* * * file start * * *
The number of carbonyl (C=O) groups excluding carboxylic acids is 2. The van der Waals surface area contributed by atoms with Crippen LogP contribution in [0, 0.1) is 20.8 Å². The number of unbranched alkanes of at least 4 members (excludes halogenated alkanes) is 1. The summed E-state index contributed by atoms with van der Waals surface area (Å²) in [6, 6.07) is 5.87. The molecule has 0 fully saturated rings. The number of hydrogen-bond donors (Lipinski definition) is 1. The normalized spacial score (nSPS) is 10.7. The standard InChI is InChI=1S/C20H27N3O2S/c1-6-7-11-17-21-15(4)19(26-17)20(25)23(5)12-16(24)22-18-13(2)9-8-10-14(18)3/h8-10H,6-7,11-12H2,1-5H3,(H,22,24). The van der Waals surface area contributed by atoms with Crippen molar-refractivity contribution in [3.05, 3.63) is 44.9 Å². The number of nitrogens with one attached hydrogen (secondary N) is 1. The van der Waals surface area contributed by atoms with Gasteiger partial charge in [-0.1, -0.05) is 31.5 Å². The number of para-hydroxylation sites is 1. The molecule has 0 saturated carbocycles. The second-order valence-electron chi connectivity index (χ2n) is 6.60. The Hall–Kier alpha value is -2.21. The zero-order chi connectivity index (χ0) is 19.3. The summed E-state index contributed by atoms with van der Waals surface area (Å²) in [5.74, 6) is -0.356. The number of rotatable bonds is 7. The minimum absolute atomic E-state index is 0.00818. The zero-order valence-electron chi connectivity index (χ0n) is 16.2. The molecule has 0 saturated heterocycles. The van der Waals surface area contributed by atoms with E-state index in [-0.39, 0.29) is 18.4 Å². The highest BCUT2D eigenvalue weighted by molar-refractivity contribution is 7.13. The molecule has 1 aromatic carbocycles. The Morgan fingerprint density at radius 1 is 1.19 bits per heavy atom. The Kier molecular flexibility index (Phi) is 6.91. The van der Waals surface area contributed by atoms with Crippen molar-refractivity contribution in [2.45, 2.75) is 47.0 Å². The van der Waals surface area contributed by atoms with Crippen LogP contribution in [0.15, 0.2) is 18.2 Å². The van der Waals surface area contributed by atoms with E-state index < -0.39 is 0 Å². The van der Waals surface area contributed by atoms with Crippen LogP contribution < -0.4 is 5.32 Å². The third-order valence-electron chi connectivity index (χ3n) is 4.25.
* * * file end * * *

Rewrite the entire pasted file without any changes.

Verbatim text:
The number of carbonyl (C=O) groups excluding carboxylic acids is 2. The van der Waals surface area contributed by atoms with Crippen LogP contribution in [0, 0.1) is 20.8 Å². The number of unbranched alkanes of at least 4 members (excludes halogenated alkanes) is 1. The summed E-state index contributed by atoms with van der Waals surface area (Å²) in [6, 6.07) is 5.87. The molecule has 0 fully saturated rings. The number of hydrogen-bond donors (Lipinski definition) is 1. The normalized spacial score (nSPS) is 10.7. The standard InChI is InChI=1S/C20H27N3O2S/c1-6-7-11-17-21-15(4)19(26-17)20(25)23(5)12-16(24)22-18-13(2)9-8-10-14(18)3/h8-10H,6-7,11-12H2,1-5H3,(H,22,24). The van der Waals surface area contributed by atoms with Crippen molar-refractivity contribution in [3.05, 3.63) is 44.9 Å². The number of nitrogens with one attached hydrogen (secondary N) is 1. The van der Waals surface area contributed by atoms with Gasteiger partial charge in [-0.1, -0.05) is 31.5 Å². The number of para-hydroxylation sites is 1. The molecule has 0 saturated carbocycles. The second-order valence-electron chi connectivity index (χ2n) is 6.60. The Hall–Kier alpha value is -2.21. The zero-order chi connectivity index (χ0) is 19.3. The summed E-state index contributed by atoms with van der Waals surface area (Å²) in [5.74, 6) is -0.356. The number of rotatable bonds is 7. The minimum absolute atomic E-state index is 0.00818. The zero-order valence-electron chi connectivity index (χ0n) is 16.2. The molecule has 0 saturated heterocycles. The van der Waals surface area contributed by atoms with E-state index in [-0.39, 0.29) is 18.4 Å². The highest BCUT2D eigenvalue weighted by molar-refractivity contribution is 7.13. The molecule has 1 aromatic carbocycles. The Morgan fingerprint density at radius 1 is 1.19 bits per heavy atom. The Kier molecular flexibility index (Phi) is 6.91. The van der Waals surface area contributed by atoms with Crippen molar-refractivity contribution in [2.45, 2.75) is 47.0 Å². The van der Waals surface area contributed by atoms with Crippen LogP contribution in [0.15, 0.2) is 18.2 Å². The van der Waals surface area contributed by atoms with E-state index < -0.39 is 0 Å². The van der Waals surface area contributed by atoms with Crippen LogP contribution < -0.4 is 5.32 Å². The third-order valence-electron chi connectivity index (χ3n) is 4.25.